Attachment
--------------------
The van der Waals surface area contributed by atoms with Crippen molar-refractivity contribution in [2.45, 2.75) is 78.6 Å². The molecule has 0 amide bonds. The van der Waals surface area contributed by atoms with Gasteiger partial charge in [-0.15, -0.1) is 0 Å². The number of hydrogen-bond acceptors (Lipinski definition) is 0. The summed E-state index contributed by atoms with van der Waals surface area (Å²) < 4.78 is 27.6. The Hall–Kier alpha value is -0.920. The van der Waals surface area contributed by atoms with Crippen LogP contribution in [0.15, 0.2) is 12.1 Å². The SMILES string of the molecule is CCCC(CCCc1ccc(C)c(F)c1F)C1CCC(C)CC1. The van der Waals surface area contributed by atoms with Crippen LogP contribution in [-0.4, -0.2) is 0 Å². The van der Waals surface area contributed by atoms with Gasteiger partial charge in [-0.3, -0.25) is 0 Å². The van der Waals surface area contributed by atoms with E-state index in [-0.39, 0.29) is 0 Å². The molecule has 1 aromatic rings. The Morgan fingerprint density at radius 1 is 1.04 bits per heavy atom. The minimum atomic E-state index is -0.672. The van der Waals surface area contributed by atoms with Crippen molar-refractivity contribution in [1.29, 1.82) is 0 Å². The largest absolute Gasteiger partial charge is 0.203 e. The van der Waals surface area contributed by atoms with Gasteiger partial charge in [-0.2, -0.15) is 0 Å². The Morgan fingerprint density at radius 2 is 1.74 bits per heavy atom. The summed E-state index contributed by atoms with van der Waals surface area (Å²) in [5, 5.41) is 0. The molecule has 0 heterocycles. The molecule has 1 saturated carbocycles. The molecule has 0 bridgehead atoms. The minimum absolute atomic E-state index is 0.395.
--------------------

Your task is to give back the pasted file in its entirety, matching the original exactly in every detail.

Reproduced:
The van der Waals surface area contributed by atoms with Crippen molar-refractivity contribution in [2.45, 2.75) is 78.6 Å². The molecule has 0 amide bonds. The van der Waals surface area contributed by atoms with Gasteiger partial charge in [-0.15, -0.1) is 0 Å². The number of hydrogen-bond acceptors (Lipinski definition) is 0. The summed E-state index contributed by atoms with van der Waals surface area (Å²) < 4.78 is 27.6. The Hall–Kier alpha value is -0.920. The van der Waals surface area contributed by atoms with Crippen LogP contribution in [0.15, 0.2) is 12.1 Å². The SMILES string of the molecule is CCCC(CCCc1ccc(C)c(F)c1F)C1CCC(C)CC1. The van der Waals surface area contributed by atoms with Crippen LogP contribution in [-0.4, -0.2) is 0 Å². The van der Waals surface area contributed by atoms with Gasteiger partial charge in [-0.3, -0.25) is 0 Å². The van der Waals surface area contributed by atoms with E-state index in [-0.39, 0.29) is 0 Å². The molecule has 1 aromatic rings. The Morgan fingerprint density at radius 1 is 1.04 bits per heavy atom. The minimum atomic E-state index is -0.672. The van der Waals surface area contributed by atoms with Crippen molar-refractivity contribution in [1.29, 1.82) is 0 Å². The largest absolute Gasteiger partial charge is 0.203 e. The van der Waals surface area contributed by atoms with Gasteiger partial charge in [-0.2, -0.15) is 0 Å². The Morgan fingerprint density at radius 2 is 1.74 bits per heavy atom. The summed E-state index contributed by atoms with van der Waals surface area (Å²) in [5, 5.41) is 0. The molecule has 0 heterocycles. The molecule has 1 saturated carbocycles. The molecule has 0 bridgehead atoms. The minimum absolute atomic E-state index is 0.395.